What inspired the pair of you to first make music as High Places, and what happened first – the name or the music? If the music came first, does High Places match its mood to your mind?
Rob: We were just really psyched on each other’s fledgling solo projects… They were pretty different, yet we also could see how they would complement each other well if we were to meld them. I guess the name came first, like all good high school hardcore punk bands. Luckily we also ended up making music too. We chose the name because physically high places are just simply the best places to clear your mind out and gain perspective, among a lot of other rad things.
Mary: We have yet to regret our choice in band name, and I still think the name is an apt one. In fact we’re doing this interview from a train in snow-covered mountainous Norway and I’m reading Daniel Pinchbeck’s ‘Breaking Open the Head’, about psychedelic shamanism. High places in abundance.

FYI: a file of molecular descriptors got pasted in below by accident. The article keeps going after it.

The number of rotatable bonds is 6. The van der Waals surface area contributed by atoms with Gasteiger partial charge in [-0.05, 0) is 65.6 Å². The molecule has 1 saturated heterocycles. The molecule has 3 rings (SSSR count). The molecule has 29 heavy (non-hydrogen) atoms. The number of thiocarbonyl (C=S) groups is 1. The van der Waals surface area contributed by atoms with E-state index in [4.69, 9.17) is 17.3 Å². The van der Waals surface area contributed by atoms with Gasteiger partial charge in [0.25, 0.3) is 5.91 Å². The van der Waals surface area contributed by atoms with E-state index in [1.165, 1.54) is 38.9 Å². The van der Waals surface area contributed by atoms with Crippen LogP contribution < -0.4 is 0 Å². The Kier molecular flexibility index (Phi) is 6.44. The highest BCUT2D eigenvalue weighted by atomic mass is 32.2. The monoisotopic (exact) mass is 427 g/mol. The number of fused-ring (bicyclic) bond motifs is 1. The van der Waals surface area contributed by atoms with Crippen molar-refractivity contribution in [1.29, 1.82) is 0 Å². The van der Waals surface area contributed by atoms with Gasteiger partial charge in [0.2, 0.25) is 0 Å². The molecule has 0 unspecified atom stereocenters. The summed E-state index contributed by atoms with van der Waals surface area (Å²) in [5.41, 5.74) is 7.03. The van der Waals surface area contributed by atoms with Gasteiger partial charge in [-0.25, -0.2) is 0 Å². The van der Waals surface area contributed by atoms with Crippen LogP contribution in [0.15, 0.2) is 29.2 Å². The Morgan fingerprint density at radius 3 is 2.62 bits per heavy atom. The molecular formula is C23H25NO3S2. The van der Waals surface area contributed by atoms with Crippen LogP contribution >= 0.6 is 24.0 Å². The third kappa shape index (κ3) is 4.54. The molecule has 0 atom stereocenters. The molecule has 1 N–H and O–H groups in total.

There’s been some success for vaguely similarly styled acts this year – Deerhunter, for one. Has High Places’ rising profile benefited from the work of others, and precedents set, do you think?
Rob: Well, yes people in the last few years have become increasingly more open-minded to the sonic palettes that a lot of bands are creating out of the boredom of traditional rock instrumentation. I mostly credit Lightning Bolt for this. They came out of nowhere in the late ‘90s and just totally blew every weirdo kid’s mind. They toured like crazy, spreading it all over. But a lot of music these days is also polarizing and confusing to people too. Maybe in a good way, because if you walk away hating it, at least you are thinking about it. You just aren’t passively accepting pop structures.